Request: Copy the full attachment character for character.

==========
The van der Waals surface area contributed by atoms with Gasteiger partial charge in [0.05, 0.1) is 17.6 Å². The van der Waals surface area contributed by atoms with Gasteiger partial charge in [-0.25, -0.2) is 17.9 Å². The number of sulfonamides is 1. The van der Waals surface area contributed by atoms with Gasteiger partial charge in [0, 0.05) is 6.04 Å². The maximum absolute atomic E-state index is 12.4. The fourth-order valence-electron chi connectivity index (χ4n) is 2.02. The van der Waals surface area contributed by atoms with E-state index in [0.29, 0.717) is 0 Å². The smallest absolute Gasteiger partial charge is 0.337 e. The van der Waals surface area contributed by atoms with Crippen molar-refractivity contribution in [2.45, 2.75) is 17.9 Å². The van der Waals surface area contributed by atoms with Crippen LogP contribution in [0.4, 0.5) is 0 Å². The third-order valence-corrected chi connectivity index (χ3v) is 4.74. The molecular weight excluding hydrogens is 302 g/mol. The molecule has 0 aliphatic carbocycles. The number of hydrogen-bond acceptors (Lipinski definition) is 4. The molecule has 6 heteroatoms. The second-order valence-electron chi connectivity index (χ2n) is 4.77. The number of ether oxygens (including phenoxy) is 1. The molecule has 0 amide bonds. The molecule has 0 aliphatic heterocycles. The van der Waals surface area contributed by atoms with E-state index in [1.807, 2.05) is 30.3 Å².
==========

The van der Waals surface area contributed by atoms with Gasteiger partial charge in [0.05, 0.1) is 17.6 Å². The van der Waals surface area contributed by atoms with Gasteiger partial charge in [-0.25, -0.2) is 17.9 Å². The number of sulfonamides is 1. The van der Waals surface area contributed by atoms with Gasteiger partial charge in [0, 0.05) is 6.04 Å². The maximum absolute atomic E-state index is 12.4. The fourth-order valence-electron chi connectivity index (χ4n) is 2.02. The van der Waals surface area contributed by atoms with E-state index in [0.29, 0.717) is 0 Å². The smallest absolute Gasteiger partial charge is 0.337 e. The van der Waals surface area contributed by atoms with Crippen molar-refractivity contribution in [2.45, 2.75) is 17.9 Å². The van der Waals surface area contributed by atoms with Crippen LogP contribution in [0.4, 0.5) is 0 Å². The third-order valence-corrected chi connectivity index (χ3v) is 4.74. The molecular weight excluding hydrogens is 302 g/mol. The molecule has 0 aliphatic carbocycles. The number of hydrogen-bond acceptors (Lipinski definition) is 4. The molecule has 6 heteroatoms. The second-order valence-electron chi connectivity index (χ2n) is 4.77. The number of ether oxygens (including phenoxy) is 1. The molecule has 0 amide bonds. The molecule has 0 aliphatic heterocycles. The van der Waals surface area contributed by atoms with E-state index in [1.807, 2.05) is 30.3 Å².